5.I am writing to you to ask if Adobe can exchange the CS3 Web Standard (2 licences) for CS3 Design Standard (2 licences). We would be willing to pay for any difference that may arise. We have been provided the licence keys, but as I mentioned we have not installed the software on any machine (which can be confirmed by the fact that we have not registered the product) and the CD is in its original wrapping.
   6.I realise that this is an unusual request, but we seek the support of Adobe and the reseller in this matter. As you are aware, we are a registered Charitable Trust bringing out a globally respected and independent publication. With limited resources we have been able to put together an order for 6 different licences for 2 Adobe products. It would be impossible for us to buy afresh CS Design
Standard, which we do need. As I said earlier the CS Web Standard is of no use for us. The cost of the two licences for the latter do add up to what for us is a considerable sum.

However, I hope Adobe and the reseller would consider our request favourably, since we are a serious consumer which has already purchased 4 licences of Indesign. As we increase our circulation and
the Economic and Political Weekly diversifies into new forms of publishing, we do see the need for more licences in the near future of both these and other Adobe products.


What does it take for such internationally well reputed companies to back up their claims to being responsible vendors? I really do hope that better sense will prevail soon.

But I wonder, should I hold my breath?



  1. It should be simple enough for them to arrange for these to be exchanged. It could possibly involve a small charge – shipping charges – but other than that I don’t see the problem other than a huge bureacracy that does not think that the customer is king.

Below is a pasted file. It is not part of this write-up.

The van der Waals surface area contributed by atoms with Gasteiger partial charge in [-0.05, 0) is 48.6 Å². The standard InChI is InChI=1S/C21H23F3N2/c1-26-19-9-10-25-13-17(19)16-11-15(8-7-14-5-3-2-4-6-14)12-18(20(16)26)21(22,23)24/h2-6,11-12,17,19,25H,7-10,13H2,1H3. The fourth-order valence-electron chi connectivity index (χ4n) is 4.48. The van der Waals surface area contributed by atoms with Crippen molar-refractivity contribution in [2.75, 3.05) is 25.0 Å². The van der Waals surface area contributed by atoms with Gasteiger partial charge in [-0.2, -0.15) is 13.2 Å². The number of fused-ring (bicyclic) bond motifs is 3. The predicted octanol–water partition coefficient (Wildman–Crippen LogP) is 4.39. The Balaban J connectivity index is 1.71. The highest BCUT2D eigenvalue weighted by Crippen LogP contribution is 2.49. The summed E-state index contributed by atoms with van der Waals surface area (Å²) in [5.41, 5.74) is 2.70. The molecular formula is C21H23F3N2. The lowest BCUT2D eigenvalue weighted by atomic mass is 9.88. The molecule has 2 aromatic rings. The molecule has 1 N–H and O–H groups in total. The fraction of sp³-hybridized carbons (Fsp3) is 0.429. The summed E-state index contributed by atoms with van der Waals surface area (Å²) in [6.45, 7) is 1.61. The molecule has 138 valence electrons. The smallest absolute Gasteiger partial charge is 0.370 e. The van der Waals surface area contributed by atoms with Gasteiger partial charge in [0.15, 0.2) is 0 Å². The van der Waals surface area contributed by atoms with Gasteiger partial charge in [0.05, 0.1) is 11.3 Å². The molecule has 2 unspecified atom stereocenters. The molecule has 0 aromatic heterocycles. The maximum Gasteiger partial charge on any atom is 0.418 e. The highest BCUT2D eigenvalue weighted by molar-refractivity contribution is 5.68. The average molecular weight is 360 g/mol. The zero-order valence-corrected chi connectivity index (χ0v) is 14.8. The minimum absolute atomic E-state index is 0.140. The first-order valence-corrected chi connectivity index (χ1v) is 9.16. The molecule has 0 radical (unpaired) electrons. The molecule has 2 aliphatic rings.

Here is a journal which is using licensed software, wants to respect IPR, is also a charitable trust. I would think Adobe Systems and Wipro would want to encourage this sort of thing instead of trying to make it more difficult for them.

    Comment by Jehan — September 26, 2007 @ 2:50 am | Reply

  2. Ever since the brand claim war hotted up about 10 years ago, which includes ‘computer’ products as well as domain names etc, I have been shuddering to think what we would have for a world if Boole, D’Morgan and Ohm had declared proprietary rights on their laws.

    Your school/you would have shelled out huge sums of money to learn about basic switching of electricity. God forbid, if you had a problem with those fundas, you would have called their support cell, which would have in turn asked you to refer the support website, containing a glossary and basic examples. Should your query fall beyond them, you would be asked to call the same numbers you did in the first place!

    Comment by udit c — October 26, 2007 @ 12:41 pm | Reply

  3. very interesting, but I don’t agree with you

    Comment by Idetrorce — December 15, 2007 @ 4:42 pm | Reply

  4. Jehan – If companies did not tie themselves up in knots over specious value additions created in so-called ‘IPR’, even the shipping charges may not have hampered the delivery of the right software. What happened to ‘meeting the customer’s expectations’, ‘know your customer’ and ‘customer delight’? Quality is not a badge to be brandished at 5-star conventions, it is proven in the marketplace.

    Udit – poor design of fault recording and response systems is not an excuse for shoddy selling.

    Idetrorce – who (which post – the original or the follow-up comments) don’t you agree with, and why?

    Comment by Vickram Crishna — December 16, 2007 @ 11:54 am | Reply